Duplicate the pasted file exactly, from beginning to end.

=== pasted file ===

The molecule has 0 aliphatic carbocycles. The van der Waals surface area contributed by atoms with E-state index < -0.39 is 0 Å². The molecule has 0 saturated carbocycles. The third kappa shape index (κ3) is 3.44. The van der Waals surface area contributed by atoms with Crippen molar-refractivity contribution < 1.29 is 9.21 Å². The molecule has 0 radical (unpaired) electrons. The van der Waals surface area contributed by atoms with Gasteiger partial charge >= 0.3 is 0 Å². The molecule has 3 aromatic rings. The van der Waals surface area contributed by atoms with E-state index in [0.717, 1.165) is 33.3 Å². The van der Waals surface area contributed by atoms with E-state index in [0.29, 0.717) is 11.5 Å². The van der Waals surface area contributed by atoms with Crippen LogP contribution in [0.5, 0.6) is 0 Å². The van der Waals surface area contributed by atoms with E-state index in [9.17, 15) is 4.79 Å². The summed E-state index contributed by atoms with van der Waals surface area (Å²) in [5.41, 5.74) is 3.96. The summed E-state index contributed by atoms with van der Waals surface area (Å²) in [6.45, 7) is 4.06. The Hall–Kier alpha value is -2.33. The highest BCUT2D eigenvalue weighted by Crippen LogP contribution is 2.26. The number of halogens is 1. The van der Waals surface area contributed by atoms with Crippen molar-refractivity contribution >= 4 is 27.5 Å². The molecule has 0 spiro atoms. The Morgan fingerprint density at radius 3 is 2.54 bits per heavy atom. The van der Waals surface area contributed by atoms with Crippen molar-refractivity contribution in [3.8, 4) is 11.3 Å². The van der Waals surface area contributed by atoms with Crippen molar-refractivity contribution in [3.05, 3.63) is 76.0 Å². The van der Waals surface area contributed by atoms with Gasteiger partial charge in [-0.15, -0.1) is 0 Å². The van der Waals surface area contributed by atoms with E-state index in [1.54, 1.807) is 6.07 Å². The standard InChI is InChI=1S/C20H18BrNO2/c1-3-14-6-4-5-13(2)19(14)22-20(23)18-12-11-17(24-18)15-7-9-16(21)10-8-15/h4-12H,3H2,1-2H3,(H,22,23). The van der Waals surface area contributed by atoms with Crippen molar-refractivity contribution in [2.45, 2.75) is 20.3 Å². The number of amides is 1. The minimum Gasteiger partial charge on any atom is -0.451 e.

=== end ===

The molecule has 0 aliphatic carbocycles. The van der Waals surface area contributed by atoms with E-state index < -0.39 is 0 Å². The molecule has 0 saturated carbocycles. The third kappa shape index (κ3) is 3.44. The van der Waals surface area contributed by atoms with Crippen molar-refractivity contribution < 1.29 is 9.21 Å². The molecule has 0 radical (unpaired) electrons. The van der Waals surface area contributed by atoms with Gasteiger partial charge >= 0.3 is 0 Å². The molecule has 3 aromatic rings. The van der Waals surface area contributed by atoms with E-state index in [0.717, 1.165) is 33.3 Å². The van der Waals surface area contributed by atoms with E-state index in [0.29, 0.717) is 11.5 Å². The van der Waals surface area contributed by atoms with Crippen LogP contribution in [0.5, 0.6) is 0 Å². The van der Waals surface area contributed by atoms with E-state index in [9.17, 15) is 4.79 Å². The summed E-state index contributed by atoms with van der Waals surface area (Å²) in [5.41, 5.74) is 3.96. The summed E-state index contributed by atoms with van der Waals surface area (Å²) in [6.45, 7) is 4.06. The Hall–Kier alpha value is -2.33. The highest BCUT2D eigenvalue weighted by Crippen LogP contribution is 2.26. The number of halogens is 1. The van der Waals surface area contributed by atoms with Crippen molar-refractivity contribution >= 4 is 27.5 Å². The molecule has 0 spiro atoms. The Morgan fingerprint density at radius 3 is 2.54 bits per heavy atom. The van der Waals surface area contributed by atoms with Crippen molar-refractivity contribution in [3.8, 4) is 11.3 Å². The van der Waals surface area contributed by atoms with Crippen molar-refractivity contribution in [3.05, 3.63) is 76.0 Å². The van der Waals surface area contributed by atoms with Gasteiger partial charge in [-0.15, -0.1) is 0 Å². The van der Waals surface area contributed by atoms with E-state index in [1.54, 1.807) is 6.07 Å². The standard InChI is InChI=1S/C20H18BrNO2/c1-3-14-6-4-5-13(2)19(14)22-20(23)18-12-11-17(24-18)15-7-9-16(21)10-8-15/h4-12H,3H2,1-2H3,(H,22,23). The van der Waals surface area contributed by atoms with Crippen molar-refractivity contribution in [2.45, 2.75) is 20.3 Å². The number of amides is 1. The minimum Gasteiger partial charge on any atom is -0.451 e.